Slaughter and May unveils remote legal tech incubator programme

Seven startups are taking part in Collaborate scheme, adapted to meet Covid-19 restrictions
Jane Stewart

Jane Stewart: 'We have really challenged ourselves to pull together a programme which runs virtually.'

Slaughter and May has named the seven startups joining its second annual Collaborate tech incubator programme.

The successful applicants will take part in a redesigned, remote programme, the start of the scheme having been delayed from the spring due to the impact of Covid-19.

Participants are assigned two Slaughters mentors — a partner and a member of its knowledge or innovation team — and given access to a client panel which includes senior in-house lawyers from GlaxoSmithKline, Santander, SoftBank and Vodafone.

They can also use the firm’s ‘tech sandbox and dummy data’, allowing them to test and develop their products in a typical law firm infrastructure.

A new feature for 2020 is access to venture capital funds and legal tech entrepreneurs for advice on securing funding. 

Among the successful applicants are Immediation, which was founded by Melbourne barrister Laura Keily and offers confidential online dispute resolution technology; and secure instant messaging platform Novastone, which promises to move ‘relationships from the inbox into an instant, compliant conversation across multiple devices’.

Former Herbert Smith Freehills disputes partner Graeme Johnston is a co-founder of another cohort member: legal project management tool Juralio which allows users to ‘organise documents, messages and numbers around maps and timelines in one central place’.

Completing the line up are Della AI, which undertakes contract review; deal management and transactional workflow platform thedocyard; document review system Lexical Labs; and Office & Dragons, whose document automation app is currently being piloted with law firms and legal teams.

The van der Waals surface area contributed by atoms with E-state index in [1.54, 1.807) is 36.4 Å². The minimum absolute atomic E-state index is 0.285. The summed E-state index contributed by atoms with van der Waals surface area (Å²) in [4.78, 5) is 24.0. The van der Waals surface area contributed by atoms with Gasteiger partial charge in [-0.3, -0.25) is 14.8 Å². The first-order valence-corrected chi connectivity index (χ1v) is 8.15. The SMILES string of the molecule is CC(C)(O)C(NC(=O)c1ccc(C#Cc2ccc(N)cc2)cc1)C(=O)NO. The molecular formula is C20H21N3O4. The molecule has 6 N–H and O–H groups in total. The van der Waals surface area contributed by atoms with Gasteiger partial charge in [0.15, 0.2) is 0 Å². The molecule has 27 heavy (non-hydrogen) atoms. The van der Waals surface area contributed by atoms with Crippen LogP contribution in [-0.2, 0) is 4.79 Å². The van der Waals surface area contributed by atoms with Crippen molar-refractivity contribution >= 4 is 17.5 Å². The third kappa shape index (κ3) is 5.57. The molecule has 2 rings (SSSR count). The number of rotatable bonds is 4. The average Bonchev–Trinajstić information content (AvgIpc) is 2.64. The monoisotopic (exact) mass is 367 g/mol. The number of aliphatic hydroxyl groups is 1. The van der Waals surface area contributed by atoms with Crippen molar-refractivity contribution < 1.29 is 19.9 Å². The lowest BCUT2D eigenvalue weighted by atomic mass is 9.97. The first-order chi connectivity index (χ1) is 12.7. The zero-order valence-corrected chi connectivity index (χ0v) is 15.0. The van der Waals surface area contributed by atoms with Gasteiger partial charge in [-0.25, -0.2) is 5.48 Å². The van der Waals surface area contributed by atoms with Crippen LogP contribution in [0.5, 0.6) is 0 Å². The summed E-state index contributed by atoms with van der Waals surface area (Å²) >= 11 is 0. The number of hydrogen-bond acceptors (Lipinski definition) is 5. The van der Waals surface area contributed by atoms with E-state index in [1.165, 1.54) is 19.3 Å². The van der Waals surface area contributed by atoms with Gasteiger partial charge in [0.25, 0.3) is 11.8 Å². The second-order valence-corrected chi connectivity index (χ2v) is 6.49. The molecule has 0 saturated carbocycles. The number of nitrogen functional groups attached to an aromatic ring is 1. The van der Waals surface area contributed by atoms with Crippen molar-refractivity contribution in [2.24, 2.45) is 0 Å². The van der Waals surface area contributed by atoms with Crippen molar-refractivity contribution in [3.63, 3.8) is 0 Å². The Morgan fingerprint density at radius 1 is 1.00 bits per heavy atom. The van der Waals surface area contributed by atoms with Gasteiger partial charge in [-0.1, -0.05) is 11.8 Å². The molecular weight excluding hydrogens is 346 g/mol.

Jane Stewart, head of innovation at Slaughters, said: “The second Collaborate programme is another great opportunity to join forces with our clients to work together with high potential legal tech businesses. This time we have really challenged ourselves to pull together a programme which runs virtually – at least initially - while still offering our cohort the high level of personal interaction with the firm and its clients.”

The programme culminates in a ‘demo day’ when the startups present their 'elevator pitch' to an audience of client in-house teams, tech suppliers and Slaughters personnel.

Last year’s winner, StructureFlow, which helps lawyers and clients quickly and easily visualize complex legal structures and transactions, was kept under Slaughters’ wing for a further period to allow the product to be developed.

Other firms operating tech incubator programmes include Allen & Overy, Deloitte’s UK legal arm, Deloitte Legal, and Indian law firm Cyril Amarchand Mangaldas, which completed its first programme in May. Barclays launched its Eagle Lab tech incubator programme in 2018.

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